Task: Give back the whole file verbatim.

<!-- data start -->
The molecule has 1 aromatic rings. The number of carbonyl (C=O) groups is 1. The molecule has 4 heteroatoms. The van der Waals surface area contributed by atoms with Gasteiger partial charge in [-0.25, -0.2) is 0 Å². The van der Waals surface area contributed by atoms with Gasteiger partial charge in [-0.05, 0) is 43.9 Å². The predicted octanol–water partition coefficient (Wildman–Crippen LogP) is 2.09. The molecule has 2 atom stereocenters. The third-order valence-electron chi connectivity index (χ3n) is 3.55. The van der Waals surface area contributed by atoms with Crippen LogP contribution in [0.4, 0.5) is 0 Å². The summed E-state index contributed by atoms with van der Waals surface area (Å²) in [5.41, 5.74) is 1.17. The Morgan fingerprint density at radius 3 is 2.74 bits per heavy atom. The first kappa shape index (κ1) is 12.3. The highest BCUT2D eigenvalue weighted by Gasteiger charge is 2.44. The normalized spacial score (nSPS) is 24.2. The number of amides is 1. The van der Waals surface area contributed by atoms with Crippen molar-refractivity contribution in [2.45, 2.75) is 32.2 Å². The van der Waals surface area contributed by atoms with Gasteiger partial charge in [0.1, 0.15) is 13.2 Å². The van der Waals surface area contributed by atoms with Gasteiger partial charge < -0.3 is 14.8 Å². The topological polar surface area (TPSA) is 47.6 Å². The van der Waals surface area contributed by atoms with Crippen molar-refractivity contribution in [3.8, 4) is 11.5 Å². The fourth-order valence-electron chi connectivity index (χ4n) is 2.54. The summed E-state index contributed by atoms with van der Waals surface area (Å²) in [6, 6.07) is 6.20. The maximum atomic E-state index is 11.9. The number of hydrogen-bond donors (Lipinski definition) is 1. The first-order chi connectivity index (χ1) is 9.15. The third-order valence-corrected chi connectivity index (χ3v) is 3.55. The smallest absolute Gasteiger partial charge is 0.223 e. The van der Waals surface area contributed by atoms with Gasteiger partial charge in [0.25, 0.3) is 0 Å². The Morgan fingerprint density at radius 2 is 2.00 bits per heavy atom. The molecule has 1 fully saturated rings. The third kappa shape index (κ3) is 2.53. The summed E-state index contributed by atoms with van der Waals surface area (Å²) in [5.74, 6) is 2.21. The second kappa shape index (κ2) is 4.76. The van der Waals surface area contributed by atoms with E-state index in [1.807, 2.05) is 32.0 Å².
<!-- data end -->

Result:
The molecule has 1 aromatic rings. The number of carbonyl (C=O) groups is 1. The molecule has 4 heteroatoms. The van der Waals surface area contributed by atoms with Gasteiger partial charge in [-0.25, -0.2) is 0 Å². The van der Waals surface area contributed by atoms with Gasteiger partial charge in [-0.05, 0) is 43.9 Å². The predicted octanol–water partition coefficient (Wildman–Crippen LogP) is 2.09. The molecule has 2 atom stereocenters. The third-order valence-electron chi connectivity index (χ3n) is 3.55. The van der Waals surface area contributed by atoms with Crippen LogP contribution in [0.4, 0.5) is 0 Å². The summed E-state index contributed by atoms with van der Waals surface area (Å²) in [5.41, 5.74) is 1.17. The Morgan fingerprint density at radius 3 is 2.74 bits per heavy atom. The first kappa shape index (κ1) is 12.3. The highest BCUT2D eigenvalue weighted by Gasteiger charge is 2.44. The normalized spacial score (nSPS) is 24.2. The number of amides is 1. The van der Waals surface area contributed by atoms with Crippen molar-refractivity contribution in [2.45, 2.75) is 32.2 Å². The van der Waals surface area contributed by atoms with Gasteiger partial charge in [0.1, 0.15) is 13.2 Å². The van der Waals surface area contributed by atoms with Gasteiger partial charge < -0.3 is 14.8 Å². The topological polar surface area (TPSA) is 47.6 Å². The van der Waals surface area contributed by atoms with Crippen molar-refractivity contribution in [3.8, 4) is 11.5 Å². The fourth-order valence-electron chi connectivity index (χ4n) is 2.54. The summed E-state index contributed by atoms with van der Waals surface area (Å²) in [6, 6.07) is 6.20. The maximum atomic E-state index is 11.9. The number of hydrogen-bond donors (Lipinski definition) is 1. The first-order chi connectivity index (χ1) is 9.15. The third-order valence-corrected chi connectivity index (χ3v) is 3.55. The smallest absolute Gasteiger partial charge is 0.223 e. The van der Waals surface area contributed by atoms with Gasteiger partial charge in [0.25, 0.3) is 0 Å². The Morgan fingerprint density at radius 2 is 2.00 bits per heavy atom. The molecule has 1 fully saturated rings. The third kappa shape index (κ3) is 2.53. The summed E-state index contributed by atoms with van der Waals surface area (Å²) in [5.74, 6) is 2.21. The second kappa shape index (κ2) is 4.76. The van der Waals surface area contributed by atoms with E-state index in [1.807, 2.05) is 32.0 Å².